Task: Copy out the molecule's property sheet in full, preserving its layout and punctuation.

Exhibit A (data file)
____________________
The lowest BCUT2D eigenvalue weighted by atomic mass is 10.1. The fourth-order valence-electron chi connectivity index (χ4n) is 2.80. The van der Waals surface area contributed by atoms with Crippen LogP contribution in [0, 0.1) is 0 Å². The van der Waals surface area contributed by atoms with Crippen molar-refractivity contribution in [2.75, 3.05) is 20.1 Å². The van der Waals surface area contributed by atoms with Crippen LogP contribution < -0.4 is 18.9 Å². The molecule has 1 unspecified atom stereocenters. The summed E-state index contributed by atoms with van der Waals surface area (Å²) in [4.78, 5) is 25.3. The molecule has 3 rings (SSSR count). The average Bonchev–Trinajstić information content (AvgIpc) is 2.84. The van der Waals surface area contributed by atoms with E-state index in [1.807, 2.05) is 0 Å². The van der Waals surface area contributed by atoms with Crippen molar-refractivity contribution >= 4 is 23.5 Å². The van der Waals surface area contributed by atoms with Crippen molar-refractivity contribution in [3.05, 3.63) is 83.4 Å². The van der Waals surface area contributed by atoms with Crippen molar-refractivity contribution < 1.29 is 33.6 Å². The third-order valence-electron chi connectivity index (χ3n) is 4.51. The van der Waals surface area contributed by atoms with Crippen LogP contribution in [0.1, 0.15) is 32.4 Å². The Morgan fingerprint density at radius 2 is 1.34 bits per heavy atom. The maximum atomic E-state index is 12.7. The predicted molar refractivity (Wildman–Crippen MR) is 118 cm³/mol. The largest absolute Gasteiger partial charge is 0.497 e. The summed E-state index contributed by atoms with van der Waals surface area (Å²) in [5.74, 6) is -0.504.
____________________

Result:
The lowest BCUT2D eigenvalue weighted by atomic mass is 10.1. The fourth-order valence-electron chi connectivity index (χ4n) is 2.80. The van der Waals surface area contributed by atoms with Crippen LogP contribution in [0, 0.1) is 0 Å². The van der Waals surface area contributed by atoms with Crippen molar-refractivity contribution in [2.75, 3.05) is 20.1 Å². The van der Waals surface area contributed by atoms with Crippen LogP contribution < -0.4 is 18.9 Å². The molecule has 1 unspecified atom stereocenters. The summed E-state index contributed by atoms with van der Waals surface area (Å²) in [4.78, 5) is 25.3. The molecule has 3 rings (SSSR count). The average Bonchev–Trinajstić information content (AvgIpc) is 2.84. The van der Waals surface area contributed by atoms with E-state index in [1.807, 2.05) is 0 Å². The van der Waals surface area contributed by atoms with Crippen molar-refractivity contribution >= 4 is 23.5 Å². The van der Waals surface area contributed by atoms with Crippen molar-refractivity contribution in [3.05, 3.63) is 83.4 Å². The van der Waals surface area contributed by atoms with Crippen molar-refractivity contribution < 1.29 is 33.6 Å². The third-order valence-electron chi connectivity index (χ3n) is 4.51. The van der Waals surface area contributed by atoms with Crippen LogP contribution in [0.1, 0.15) is 32.4 Å². The Morgan fingerprint density at radius 2 is 1.34 bits per heavy atom. The maximum atomic E-state index is 12.7. The predicted molar refractivity (Wildman–Crippen MR) is 118 cm³/mol. The largest absolute Gasteiger partial charge is 0.497 e. The summed E-state index contributed by atoms with van der Waals surface area (Å²) in [5.74, 6) is -0.504.